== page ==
Robert Costanza, a professor at the University of Vermont, released the following paper—which was picked up on The Oil Drum—on our best path to a sustainable economy. He argues that this current financial recession is the result of an economic system that depends on perpetual growth boiling over. Perpetual growth is impossible. What’s needed now is a new economic system that takes into account human well-being, instead of just marketed goods and services.
Here’s an excerpt:
Real economic efficiency implies including all resources that affect sustainable human well-being in the allocation system, not just marketed goods and services. Our current market allocation system excludes most non-marketed natural and social capital assets and services that are critical contributors to human well-being. The current economic model ignores this and therefore does not achieve real economic efficiency. A new, sustainable ecological economic model would measure and include the contributions of natural and social capital and could better approximate real economic efficiency.
The new model would also acknowledge that a complex range of property rights regimes are necessary to adequately manage the full range of resources that contribute to human well-being. For example, most natural and social capital assets are public goods. Making them private property does not work well. On the other hand, leaving them as open access resources (with no property rights) does not work well either. What is needed is a third way to propertize these resources without privatizing them. Several new (and old) common property rights systems have been proposed to achieve this goal, including various forms of common property trusts.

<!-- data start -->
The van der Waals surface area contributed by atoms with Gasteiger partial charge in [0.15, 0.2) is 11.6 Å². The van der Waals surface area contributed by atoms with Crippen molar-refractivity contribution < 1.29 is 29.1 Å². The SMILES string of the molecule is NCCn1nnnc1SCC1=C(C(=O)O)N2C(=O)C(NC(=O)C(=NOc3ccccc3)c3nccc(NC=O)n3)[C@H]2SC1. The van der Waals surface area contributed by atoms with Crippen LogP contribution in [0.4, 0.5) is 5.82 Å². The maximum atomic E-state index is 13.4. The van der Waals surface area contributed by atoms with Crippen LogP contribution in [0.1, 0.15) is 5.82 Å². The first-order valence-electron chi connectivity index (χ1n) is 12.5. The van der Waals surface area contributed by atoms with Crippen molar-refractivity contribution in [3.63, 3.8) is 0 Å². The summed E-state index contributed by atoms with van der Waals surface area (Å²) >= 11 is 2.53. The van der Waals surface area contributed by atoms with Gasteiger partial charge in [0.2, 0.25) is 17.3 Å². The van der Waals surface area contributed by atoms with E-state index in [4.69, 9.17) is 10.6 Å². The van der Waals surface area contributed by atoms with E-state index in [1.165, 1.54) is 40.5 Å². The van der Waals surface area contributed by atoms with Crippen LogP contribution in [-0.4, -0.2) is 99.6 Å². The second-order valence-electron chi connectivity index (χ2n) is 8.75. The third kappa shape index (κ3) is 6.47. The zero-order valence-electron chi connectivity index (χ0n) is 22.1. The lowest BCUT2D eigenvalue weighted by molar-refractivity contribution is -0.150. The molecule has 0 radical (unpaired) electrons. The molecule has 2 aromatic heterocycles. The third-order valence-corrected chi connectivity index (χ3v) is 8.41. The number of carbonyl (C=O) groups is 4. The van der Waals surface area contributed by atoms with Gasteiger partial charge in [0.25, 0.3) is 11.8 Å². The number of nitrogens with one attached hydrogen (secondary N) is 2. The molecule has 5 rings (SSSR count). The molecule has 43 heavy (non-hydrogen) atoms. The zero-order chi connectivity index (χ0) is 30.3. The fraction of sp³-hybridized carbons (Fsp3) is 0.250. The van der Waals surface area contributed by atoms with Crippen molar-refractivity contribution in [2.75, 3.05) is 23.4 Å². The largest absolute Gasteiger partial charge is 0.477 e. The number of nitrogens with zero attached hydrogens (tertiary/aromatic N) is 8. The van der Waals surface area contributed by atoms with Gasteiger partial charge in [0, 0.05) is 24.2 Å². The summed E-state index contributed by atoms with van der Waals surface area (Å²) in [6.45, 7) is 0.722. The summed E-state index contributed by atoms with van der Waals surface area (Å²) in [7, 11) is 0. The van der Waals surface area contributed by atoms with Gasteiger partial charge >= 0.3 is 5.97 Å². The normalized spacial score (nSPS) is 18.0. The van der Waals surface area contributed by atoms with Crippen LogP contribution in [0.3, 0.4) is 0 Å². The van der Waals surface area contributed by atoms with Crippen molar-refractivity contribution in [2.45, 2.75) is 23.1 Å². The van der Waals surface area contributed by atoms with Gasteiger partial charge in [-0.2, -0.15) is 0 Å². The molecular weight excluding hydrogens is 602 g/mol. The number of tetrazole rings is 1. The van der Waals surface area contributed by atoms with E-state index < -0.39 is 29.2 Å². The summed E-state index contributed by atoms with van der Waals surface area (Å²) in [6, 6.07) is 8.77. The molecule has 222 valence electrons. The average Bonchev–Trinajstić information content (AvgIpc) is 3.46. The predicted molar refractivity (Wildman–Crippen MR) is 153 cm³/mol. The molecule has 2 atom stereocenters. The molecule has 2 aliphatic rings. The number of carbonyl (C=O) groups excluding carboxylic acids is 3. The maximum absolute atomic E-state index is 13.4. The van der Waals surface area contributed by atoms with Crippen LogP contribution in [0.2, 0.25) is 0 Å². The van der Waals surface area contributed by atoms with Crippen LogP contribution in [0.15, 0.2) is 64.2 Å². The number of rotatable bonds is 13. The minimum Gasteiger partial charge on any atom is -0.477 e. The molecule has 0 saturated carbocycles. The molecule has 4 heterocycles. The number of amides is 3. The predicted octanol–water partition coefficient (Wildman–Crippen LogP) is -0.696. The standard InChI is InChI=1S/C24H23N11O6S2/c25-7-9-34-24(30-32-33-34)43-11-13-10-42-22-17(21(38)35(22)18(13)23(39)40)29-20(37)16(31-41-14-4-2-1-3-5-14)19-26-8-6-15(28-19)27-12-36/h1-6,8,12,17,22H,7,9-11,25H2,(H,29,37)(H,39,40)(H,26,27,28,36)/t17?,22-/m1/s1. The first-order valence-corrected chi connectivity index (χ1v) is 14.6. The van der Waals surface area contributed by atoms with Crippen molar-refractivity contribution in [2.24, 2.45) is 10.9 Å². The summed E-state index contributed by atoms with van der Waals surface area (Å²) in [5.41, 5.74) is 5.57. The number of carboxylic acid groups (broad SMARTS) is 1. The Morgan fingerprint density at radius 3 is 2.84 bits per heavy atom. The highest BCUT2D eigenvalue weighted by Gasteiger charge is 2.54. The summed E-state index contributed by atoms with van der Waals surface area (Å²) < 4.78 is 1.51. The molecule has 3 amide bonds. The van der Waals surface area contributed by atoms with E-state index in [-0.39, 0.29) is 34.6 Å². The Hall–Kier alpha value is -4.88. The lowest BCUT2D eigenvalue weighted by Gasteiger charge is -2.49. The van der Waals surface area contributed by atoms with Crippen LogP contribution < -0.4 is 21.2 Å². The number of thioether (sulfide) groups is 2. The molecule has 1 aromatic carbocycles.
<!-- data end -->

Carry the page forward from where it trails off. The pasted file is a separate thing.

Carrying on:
The long term solution to the financial crisis is therefore to move beyond the “growth at all costs” economic model to a model that recognizes the real costs and benefits of growth. We can break our addiction to fossil fuels, over-consumption, and the current economic model and create a more sustainable and desirable future that focuses on quality of life rather than merely quantity of consumption. It will not be easy; it will require a new vision, new measures, and new institutions. It will require a redesign of our entire society. But it is not a sacrifice of quality of life to break this addiction. Quite the contrary, it is a sacrifice not to.